Morocco’s 2026 World Cup Bid Could Surprise the World: Sofoot

Supportive statements backing the 2026 Morocco World Cup bid continue to pour in, as only forty days separate the world from the 68th FIFA Congress, where international football federations will cast their votes for the 2026 World Cup host on June 13. According to international football news outlet Sofoot, the Moroccan bid has started worrying the US and its President Donald Trump, referring to the threatening tweet Trump posted in April against countries promising support for the Moroccan bid. ‘Unlike Morocco, the United States is not a real football country,’ said the sporting source. Sofoot further questioned how a country that has immigration issues due to Trump’s administration could be able to host the tournament. ‘How can they build a coherent bid if Trump insists on extending the wall that separates the two territories?’ he wondered. Trump’s immigration policy is detrimental for the North American joint bid, according to Sofoot, which extends to include the travel ban on Muslim countries. The US’ claims of infrastructural superiority is no longer a winning card, as news analysis sites have expressed concerns over how the US will deal US President Trump’s stance on refugees, immigration, and anti-terrorism policy. Trump’s now-infamous World Cup bid tweet may cost the US the bid, if FIFA’s regulations are upheld, as they prohibit any political interference in the bid process. The world’s governing football body, has not reacted on Trump’s threat. Recently, Morocco World News asked FIFA about its stance on the tweet, to which the organization said that it ‘cannot comment on specific statements in connection with the bidding process.’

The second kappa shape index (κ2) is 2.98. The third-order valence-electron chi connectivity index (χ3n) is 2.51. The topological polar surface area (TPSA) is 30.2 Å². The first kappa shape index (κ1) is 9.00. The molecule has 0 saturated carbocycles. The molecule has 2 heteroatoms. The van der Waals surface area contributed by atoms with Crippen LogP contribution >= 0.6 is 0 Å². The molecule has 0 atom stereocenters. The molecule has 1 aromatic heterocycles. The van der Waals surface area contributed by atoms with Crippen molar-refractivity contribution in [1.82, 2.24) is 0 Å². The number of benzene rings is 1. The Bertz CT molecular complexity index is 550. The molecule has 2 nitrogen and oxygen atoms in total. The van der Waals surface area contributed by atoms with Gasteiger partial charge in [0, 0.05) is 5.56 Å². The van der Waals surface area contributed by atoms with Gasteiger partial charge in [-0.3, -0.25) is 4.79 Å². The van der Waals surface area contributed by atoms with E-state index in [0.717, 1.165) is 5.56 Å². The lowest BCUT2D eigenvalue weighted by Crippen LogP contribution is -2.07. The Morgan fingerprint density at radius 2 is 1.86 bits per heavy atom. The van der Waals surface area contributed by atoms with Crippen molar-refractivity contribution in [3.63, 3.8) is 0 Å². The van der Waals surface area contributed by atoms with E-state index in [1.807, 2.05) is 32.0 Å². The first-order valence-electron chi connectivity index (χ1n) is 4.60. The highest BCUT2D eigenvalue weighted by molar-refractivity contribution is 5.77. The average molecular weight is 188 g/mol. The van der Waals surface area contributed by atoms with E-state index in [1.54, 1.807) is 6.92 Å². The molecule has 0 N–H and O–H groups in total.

Gianni Infantino
MWN’s questions have already been answered by both FIFA President Gianni Infantino and President of the US Soccer Federation Sunil Gulati, who both have previously said that Trump’s immigration policy could prevent the US from hosting the tournament. ‘Teams who qualify for a World Cup need to have access to the country, otherwise there is no World Cup. That is obvious,’ Infantino told British press in March 2017, emphasizing the incompatibility of Trump’s policy with FIFA regulations. In January 2018, Gulati said that ‘This is not only about our stadiums and hotels. It is about perceptions of America…it is a difficult time for the world.’ Countries from all the corners of the world have already promised support for the Moroccan bid, including Saint Lucia, Qatar, Botswana, Nigeria, Kenya, Belgium, France, Egypt andTunisia.